Readers of this blog will recall that the very same Kgale Hill lies just a few kilometers from Mokolodi Backpackers, and that this narrator has, for the past few days, passed it repeatedly on his to-ings and fro-ings about town. I can say on good authority that the detective agency itself – or, at least, its Hollywood reproduction – also sits at the foot of the very same hill, having gone from set piece to tourist attraction for those with time to kill in Gabs.

Jill Scott as Mma Ramotswe, in front of her detective agency

The fact that the ersatz detective agency attracts only the casual tourist – as opposed to the crowds of actors and technicians of a big-budget Hollywood production – is indicative of some of the economic challenges facing Botswana today.

In 2007, the BBC filmed a pilot for The No. 1 Ladies’ Detective Agency which, the following year, was turned into an HBO series (starring the singer Jill Scott). The series was expected to give a shot in the arm to Botswana’s moribund film industry, as the first big-budget foreign production to be filmed inside the country. (Fans of The Gods Must be Crazy will be disappointed to learn that film was actually shot in South Africa.) The series was shot on location in Gaborone and the Okavango Delta; some 600 local actors and technicians, according to the series’ Gaborone-based production manager, Ndipo Mokoka, were employed during the filming. When Vice-President Mompati Merafhe visited the set, according to Mokoka, he was impressed by the scale of the production.

“That’s when [the government] realized this is a serious thing, and it can sustain us for a long time,” Mokoka told me at his office on Tuesday.

Despite the superior infrastructure of neighboring South Africa, the producers thought it was important to shoot inside the country that inspired the books – “almost seeing Botswana as one of the characters in the script,” as Vlokkie Gordon, of the South African production services company Film Afrika, which worked on the series, said to me by phone from Cape Town.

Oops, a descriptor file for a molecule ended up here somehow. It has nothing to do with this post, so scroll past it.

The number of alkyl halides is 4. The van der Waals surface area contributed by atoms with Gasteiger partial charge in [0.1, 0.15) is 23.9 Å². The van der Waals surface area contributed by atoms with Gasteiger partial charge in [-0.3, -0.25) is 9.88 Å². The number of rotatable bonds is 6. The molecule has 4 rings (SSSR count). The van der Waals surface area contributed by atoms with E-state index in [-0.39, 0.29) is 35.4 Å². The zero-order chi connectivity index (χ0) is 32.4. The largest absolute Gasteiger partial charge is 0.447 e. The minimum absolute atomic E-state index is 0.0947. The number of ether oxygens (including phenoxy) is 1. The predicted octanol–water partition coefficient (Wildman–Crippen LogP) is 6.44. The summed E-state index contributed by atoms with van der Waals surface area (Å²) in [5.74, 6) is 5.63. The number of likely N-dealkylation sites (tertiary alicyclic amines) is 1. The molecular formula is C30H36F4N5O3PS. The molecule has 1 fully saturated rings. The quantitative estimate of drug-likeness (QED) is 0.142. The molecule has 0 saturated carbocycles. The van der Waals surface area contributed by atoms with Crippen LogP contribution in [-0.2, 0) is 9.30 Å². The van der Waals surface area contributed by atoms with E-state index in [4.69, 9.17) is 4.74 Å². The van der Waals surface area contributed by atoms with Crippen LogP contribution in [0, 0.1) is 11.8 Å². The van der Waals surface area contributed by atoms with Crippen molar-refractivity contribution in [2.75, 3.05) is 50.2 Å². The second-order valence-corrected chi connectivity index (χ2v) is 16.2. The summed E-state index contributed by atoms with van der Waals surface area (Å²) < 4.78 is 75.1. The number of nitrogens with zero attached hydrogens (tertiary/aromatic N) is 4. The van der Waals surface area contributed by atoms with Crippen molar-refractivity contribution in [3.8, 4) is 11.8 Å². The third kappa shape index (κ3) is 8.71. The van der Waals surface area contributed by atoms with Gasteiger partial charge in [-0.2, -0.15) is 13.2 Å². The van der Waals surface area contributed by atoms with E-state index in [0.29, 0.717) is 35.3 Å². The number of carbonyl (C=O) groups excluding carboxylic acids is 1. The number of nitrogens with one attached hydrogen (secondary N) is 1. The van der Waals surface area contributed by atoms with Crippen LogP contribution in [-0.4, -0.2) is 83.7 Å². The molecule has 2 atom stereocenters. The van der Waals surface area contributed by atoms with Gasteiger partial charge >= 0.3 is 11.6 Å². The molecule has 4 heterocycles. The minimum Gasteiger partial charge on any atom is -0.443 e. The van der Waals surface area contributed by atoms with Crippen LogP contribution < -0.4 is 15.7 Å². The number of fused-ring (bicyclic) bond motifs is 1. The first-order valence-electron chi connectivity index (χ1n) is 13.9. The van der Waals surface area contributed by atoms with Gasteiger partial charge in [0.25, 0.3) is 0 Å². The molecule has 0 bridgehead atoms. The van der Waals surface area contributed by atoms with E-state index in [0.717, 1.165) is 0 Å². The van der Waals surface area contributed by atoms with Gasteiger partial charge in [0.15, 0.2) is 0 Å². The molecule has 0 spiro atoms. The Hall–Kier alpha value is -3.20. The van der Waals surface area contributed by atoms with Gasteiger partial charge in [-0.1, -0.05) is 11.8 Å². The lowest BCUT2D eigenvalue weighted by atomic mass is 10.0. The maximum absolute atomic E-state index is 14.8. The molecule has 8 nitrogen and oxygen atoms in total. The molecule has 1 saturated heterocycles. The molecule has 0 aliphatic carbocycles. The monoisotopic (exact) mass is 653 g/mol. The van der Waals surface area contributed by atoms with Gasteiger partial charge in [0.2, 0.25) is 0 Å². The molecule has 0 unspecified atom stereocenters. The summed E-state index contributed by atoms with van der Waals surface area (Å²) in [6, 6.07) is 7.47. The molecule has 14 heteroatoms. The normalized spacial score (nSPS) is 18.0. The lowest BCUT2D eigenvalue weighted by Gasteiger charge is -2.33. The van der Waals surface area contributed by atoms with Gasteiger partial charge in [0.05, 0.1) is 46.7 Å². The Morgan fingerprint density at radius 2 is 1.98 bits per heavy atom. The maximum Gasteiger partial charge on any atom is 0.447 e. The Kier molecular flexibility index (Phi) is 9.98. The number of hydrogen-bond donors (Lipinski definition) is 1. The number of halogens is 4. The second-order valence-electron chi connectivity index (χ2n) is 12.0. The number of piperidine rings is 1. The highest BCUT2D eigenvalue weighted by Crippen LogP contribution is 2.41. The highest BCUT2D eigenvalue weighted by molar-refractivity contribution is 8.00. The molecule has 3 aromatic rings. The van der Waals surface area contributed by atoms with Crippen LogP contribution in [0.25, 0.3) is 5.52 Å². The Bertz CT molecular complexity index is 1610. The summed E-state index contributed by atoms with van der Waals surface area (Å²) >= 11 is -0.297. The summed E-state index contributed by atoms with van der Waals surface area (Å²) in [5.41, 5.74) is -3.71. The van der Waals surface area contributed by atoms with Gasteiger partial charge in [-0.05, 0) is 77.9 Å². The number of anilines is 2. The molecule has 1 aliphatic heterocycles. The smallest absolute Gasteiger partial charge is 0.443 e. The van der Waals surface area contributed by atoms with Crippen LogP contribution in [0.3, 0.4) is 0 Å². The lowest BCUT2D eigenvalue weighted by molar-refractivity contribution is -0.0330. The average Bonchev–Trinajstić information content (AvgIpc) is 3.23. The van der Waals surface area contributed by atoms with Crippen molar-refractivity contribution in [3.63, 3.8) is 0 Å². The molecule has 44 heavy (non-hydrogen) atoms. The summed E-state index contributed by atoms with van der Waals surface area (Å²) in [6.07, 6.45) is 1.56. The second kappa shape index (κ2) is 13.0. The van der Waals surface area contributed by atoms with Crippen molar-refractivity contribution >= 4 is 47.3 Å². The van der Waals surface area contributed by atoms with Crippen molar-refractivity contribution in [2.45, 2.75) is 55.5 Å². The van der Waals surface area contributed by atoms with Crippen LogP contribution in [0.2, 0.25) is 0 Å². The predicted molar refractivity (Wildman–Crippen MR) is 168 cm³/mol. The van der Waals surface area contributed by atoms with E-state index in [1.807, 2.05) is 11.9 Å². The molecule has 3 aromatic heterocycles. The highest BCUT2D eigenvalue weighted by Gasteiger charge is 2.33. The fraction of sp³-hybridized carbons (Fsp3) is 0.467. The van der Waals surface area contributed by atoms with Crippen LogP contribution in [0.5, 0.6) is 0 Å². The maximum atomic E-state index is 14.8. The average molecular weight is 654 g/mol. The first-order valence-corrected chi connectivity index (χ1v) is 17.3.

There was a sense, too, that the production could have a lasting impact.

“The feeling – and (director) Anthony (Minghella)’s vision – was not only to shoot the film in the country, but also to contribute to the country by helping to build a mature film industry,” said Gordon.

To that end, nearly 200 students received hands-on training during the filming of the 2007 pilot; many returned to work on the HBO production when it began shooting the following year.

“Our dream was…to identify more people that we could replace South Africans with,” said Gordon, “in such a way that eventually, by the end of two or three or four years, we would just have some key people that we bring in, and that the rest of the people would be Batswana.”

That plan was derailed earlier this year, when the producers packed their bags and relocated to Cape Town. The reason was a simple case of hard-luck economics: South Africa’s sophisticated film industry, which receives a generous helping hand from government, was able to offer the production an attractive package of tax incentives and rebates (which, in the world of international film production, is one of the main ways to lure fancy-pants Hollywood films to your country). Botswana simply couldn’t compete.